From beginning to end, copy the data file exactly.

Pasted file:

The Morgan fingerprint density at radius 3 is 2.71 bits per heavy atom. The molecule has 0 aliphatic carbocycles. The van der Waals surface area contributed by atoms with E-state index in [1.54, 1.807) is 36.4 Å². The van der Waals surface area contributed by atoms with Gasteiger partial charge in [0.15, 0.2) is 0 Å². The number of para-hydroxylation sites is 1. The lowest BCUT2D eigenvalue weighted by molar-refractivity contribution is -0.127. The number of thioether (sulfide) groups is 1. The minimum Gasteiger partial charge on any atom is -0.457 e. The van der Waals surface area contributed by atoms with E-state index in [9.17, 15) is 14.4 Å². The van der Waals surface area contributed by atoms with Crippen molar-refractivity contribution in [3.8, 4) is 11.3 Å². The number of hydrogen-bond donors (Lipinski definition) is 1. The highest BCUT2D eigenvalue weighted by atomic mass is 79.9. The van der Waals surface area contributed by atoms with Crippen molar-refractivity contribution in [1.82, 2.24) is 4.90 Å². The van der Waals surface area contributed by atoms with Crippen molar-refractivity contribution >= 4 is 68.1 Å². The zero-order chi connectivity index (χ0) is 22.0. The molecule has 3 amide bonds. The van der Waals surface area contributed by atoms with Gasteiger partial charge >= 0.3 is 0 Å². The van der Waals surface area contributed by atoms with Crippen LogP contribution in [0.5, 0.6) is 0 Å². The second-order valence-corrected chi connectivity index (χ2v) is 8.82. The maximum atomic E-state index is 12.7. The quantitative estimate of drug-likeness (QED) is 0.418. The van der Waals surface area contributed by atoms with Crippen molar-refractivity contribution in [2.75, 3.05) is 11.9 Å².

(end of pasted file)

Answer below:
The Morgan fingerprint density at radius 3 is 2.71 bits per heavy atom. The molecule has 0 aliphatic carbocycles. The van der Waals surface area contributed by atoms with E-state index in [1.54, 1.807) is 36.4 Å². The van der Waals surface area contributed by atoms with Gasteiger partial charge in [0.15, 0.2) is 0 Å². The number of para-hydroxylation sites is 1. The lowest BCUT2D eigenvalue weighted by molar-refractivity contribution is -0.127. The number of thioether (sulfide) groups is 1. The minimum Gasteiger partial charge on any atom is -0.457 e. The van der Waals surface area contributed by atoms with E-state index in [9.17, 15) is 14.4 Å². The van der Waals surface area contributed by atoms with Crippen molar-refractivity contribution in [3.8, 4) is 11.3 Å². The number of hydrogen-bond donors (Lipinski definition) is 1. The highest BCUT2D eigenvalue weighted by atomic mass is 79.9. The van der Waals surface area contributed by atoms with Crippen molar-refractivity contribution in [1.82, 2.24) is 4.90 Å². The van der Waals surface area contributed by atoms with Crippen molar-refractivity contribution >= 4 is 68.1 Å². The zero-order chi connectivity index (χ0) is 22.0. The molecule has 3 amide bonds. The van der Waals surface area contributed by atoms with Gasteiger partial charge >= 0.3 is 0 Å². The van der Waals surface area contributed by atoms with Crippen LogP contribution in [0.5, 0.6) is 0 Å². The second-order valence-corrected chi connectivity index (χ2v) is 8.82. The maximum atomic E-state index is 12.7. The quantitative estimate of drug-likeness (QED) is 0.418. The van der Waals surface area contributed by atoms with Crippen molar-refractivity contribution in [2.75, 3.05) is 11.9 Å².